GHS is neither Global nor Harmonized

Written on: December 2, 2013 by Mike Moffatt


A common joke is that the Globally Harmonized System (GHS) is neither Global nor Harmonized. It is not harmonized due to the implementation differences in many countries. It is not global because it has yet to be implemented in various jurisdictions. The past few months have brought us closer to meet the global part of GHS, but further away from harmonization.

EU Releases 4th ATP of the EU CLP Regulation

The European Commission has issued its 4th Adaptation to Technical Progress (ATP) of its GHS-based Classification, Labeling & Packaging (CLP). The 4th ATP is a particularly important change as it aligns CLP with the 4th edition of the GHS Purple Book (Like CLP before this change, Hazcom 2012 is aligned with the 3rd edition of the Purple Book).

The regulations can be downloaded at:

The deadline for compliance is Dec. 1, 2014 for pure substances and June 1, 2015 for mixtures.

This is a very important change for aerosol companies for one reason—a new category has been created to deal with non-flammable aerosol products. If your company had aerosol products that did not fall under Category 1 or Category 2 Flammable Aerosols, they will now be considered a Category 3 Non-Flammable Aerosol. Your labels and SDSs will need to be updated to reflect this, as there are new associated hazard and precautionary statements for products falling under Category 3.

Fortunately, you will not need to add a pictogram on your labels for non-flammable aerosols. You will, however, need to add the new hazard statement H229, “Pressurized container: May burst if heated”. Furthermore, the following precautionary statements are required: P210: “Keep away from heat/sparks/open flames/hot surfaces—No smoking”, P251: “Pressurized container—Do not pierce or burn, even after use” and P410+P412 “Protect from sunlight. Do not expose to temperatures exceeding 50°C/122°F.”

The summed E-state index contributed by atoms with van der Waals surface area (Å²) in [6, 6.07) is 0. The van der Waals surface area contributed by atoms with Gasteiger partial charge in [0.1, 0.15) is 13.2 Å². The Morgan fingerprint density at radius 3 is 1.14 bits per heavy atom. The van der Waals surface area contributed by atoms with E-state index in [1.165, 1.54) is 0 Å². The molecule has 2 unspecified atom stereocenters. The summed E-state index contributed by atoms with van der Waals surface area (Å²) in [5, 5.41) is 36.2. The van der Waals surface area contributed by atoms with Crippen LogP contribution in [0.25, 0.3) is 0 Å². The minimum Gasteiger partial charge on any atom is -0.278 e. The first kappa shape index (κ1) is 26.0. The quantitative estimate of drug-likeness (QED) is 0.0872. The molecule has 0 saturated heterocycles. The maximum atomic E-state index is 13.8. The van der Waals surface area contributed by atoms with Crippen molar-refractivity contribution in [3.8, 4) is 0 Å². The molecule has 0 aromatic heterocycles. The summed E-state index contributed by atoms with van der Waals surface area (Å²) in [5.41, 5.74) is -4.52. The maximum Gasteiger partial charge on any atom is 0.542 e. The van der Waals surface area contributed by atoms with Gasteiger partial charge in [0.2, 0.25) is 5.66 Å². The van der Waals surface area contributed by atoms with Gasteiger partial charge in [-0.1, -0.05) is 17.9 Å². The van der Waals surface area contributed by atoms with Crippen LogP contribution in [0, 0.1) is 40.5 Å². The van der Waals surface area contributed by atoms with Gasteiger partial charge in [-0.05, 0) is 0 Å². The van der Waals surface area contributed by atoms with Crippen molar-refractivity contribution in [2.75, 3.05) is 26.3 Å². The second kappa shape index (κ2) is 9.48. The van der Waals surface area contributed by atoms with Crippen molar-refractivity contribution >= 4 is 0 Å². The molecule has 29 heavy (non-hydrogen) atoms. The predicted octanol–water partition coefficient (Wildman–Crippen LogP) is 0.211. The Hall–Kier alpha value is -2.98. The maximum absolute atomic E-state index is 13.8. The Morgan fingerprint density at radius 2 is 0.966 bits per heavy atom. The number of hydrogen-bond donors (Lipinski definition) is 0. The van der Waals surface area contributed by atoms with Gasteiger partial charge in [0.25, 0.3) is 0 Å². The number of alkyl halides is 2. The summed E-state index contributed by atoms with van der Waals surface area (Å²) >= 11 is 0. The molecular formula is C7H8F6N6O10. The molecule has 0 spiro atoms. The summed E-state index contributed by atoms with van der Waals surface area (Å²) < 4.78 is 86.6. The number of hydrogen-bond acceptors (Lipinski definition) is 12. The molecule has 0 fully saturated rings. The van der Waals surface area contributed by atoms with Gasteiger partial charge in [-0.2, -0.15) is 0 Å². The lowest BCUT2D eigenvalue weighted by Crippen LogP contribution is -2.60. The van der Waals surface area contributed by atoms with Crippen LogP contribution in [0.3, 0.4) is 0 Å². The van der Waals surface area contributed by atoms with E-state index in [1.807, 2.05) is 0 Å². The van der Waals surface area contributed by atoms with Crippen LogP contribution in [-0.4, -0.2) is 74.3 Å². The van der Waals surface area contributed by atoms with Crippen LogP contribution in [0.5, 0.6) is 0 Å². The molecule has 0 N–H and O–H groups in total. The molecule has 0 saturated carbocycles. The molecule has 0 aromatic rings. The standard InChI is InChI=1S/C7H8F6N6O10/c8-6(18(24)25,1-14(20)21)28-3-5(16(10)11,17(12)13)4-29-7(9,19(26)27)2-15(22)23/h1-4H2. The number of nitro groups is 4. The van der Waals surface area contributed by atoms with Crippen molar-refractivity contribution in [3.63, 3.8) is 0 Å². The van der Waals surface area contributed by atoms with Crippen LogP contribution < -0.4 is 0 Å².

There are a host of other changes, including additions and deletions of hazard and precautionary statements as well as new exemptions for small containers. A new GHS classification has been created for Chemically Unstable Gases.

This is not the last time CLP will be updated. The final version of the next (5th) ATP is expected to come into force Jan.1, 2015 and will update the classifications for 40+ substances, including nitrobenzene and vinyl acetate.

If you have European compliant labels or SDSs, there are a few things you should be doing now. The first is to see if any of your products are eligible for the small container exemptions, as they are very convenient. Second, make the necessary changes to your products that are either unstable gases or non-flammable aerosols. Finally, amend your SDSs and labels to be compliant with the new P-statement introduced in this regulation.

Canadian GHS Progress Marches On

Canada is still without a GHS-based replacement for its Workplace Hazardous Materials Information System (WHMIS), but progress continues. A proposal was released to the generic public by Health Canada on June 29, 2013. There was a comment period that ended Sept. 15, 2013. The issues we presented to Health Canada were based on the need for at least a two-year transition period and further harmonization with U.S. Hazcom 2012 in areas such as disclosure of mutagenic ingredients.

The largest concern our colleagues and clients had was with the proposal’s requirement that exact concentration percentages be used on SDSs, except for cases of batch-to-batch variation.

A number of our clients have asked us if they should be preparing Canadian GHS based documents today. I would highly advocate caution and suggest waiting. The final rules will change from these, so any work you do now will likely need to be altered in the future.

We are now awaiting a final rule, which we expect to be released in the first six months of 2014. We will keep you informed on the progress of GHS implementation in Canada.  SPRAY